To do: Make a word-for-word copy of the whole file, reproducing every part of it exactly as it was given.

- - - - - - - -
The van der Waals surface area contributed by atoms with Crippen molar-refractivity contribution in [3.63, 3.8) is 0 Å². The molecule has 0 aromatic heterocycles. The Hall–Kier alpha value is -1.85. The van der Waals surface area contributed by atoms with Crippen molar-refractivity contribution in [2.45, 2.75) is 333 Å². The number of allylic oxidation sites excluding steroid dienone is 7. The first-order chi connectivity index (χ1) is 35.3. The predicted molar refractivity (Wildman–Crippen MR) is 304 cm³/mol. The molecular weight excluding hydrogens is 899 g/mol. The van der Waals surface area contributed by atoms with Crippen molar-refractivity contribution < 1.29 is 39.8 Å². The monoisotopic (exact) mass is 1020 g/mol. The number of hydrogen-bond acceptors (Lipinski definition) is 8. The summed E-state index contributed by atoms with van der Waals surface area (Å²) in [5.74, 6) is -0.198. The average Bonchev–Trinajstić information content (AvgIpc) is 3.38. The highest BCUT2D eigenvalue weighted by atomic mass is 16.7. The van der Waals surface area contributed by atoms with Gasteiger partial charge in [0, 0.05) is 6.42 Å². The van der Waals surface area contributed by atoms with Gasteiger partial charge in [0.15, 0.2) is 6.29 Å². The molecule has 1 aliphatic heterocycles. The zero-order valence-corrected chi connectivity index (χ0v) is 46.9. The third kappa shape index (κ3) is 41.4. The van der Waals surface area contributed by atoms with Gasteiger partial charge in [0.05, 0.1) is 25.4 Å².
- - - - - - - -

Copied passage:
The van der Waals surface area contributed by atoms with Crippen molar-refractivity contribution in [3.63, 3.8) is 0 Å². The molecule has 0 aromatic heterocycles. The Hall–Kier alpha value is -1.85. The van der Waals surface area contributed by atoms with Crippen molar-refractivity contribution in [2.45, 2.75) is 333 Å². The number of allylic oxidation sites excluding steroid dienone is 7. The first-order chi connectivity index (χ1) is 35.3. The predicted molar refractivity (Wildman–Crippen MR) is 304 cm³/mol. The molecular weight excluding hydrogens is 899 g/mol. The van der Waals surface area contributed by atoms with Crippen molar-refractivity contribution < 1.29 is 39.8 Å². The monoisotopic (exact) mass is 1020 g/mol. The number of hydrogen-bond acceptors (Lipinski definition) is 8. The summed E-state index contributed by atoms with van der Waals surface area (Å²) in [5.74, 6) is -0.198. The average Bonchev–Trinajstić information content (AvgIpc) is 3.38. The highest BCUT2D eigenvalue weighted by atomic mass is 16.7. The van der Waals surface area contributed by atoms with Gasteiger partial charge in [0, 0.05) is 6.42 Å². The van der Waals surface area contributed by atoms with Gasteiger partial charge in [0.15, 0.2) is 6.29 Å². The molecule has 1 aliphatic heterocycles. The zero-order valence-corrected chi connectivity index (χ0v) is 46.9. The third kappa shape index (κ3) is 41.4. The van der Waals surface area contributed by atoms with Gasteiger partial charge in [0.05, 0.1) is 25.4 Å².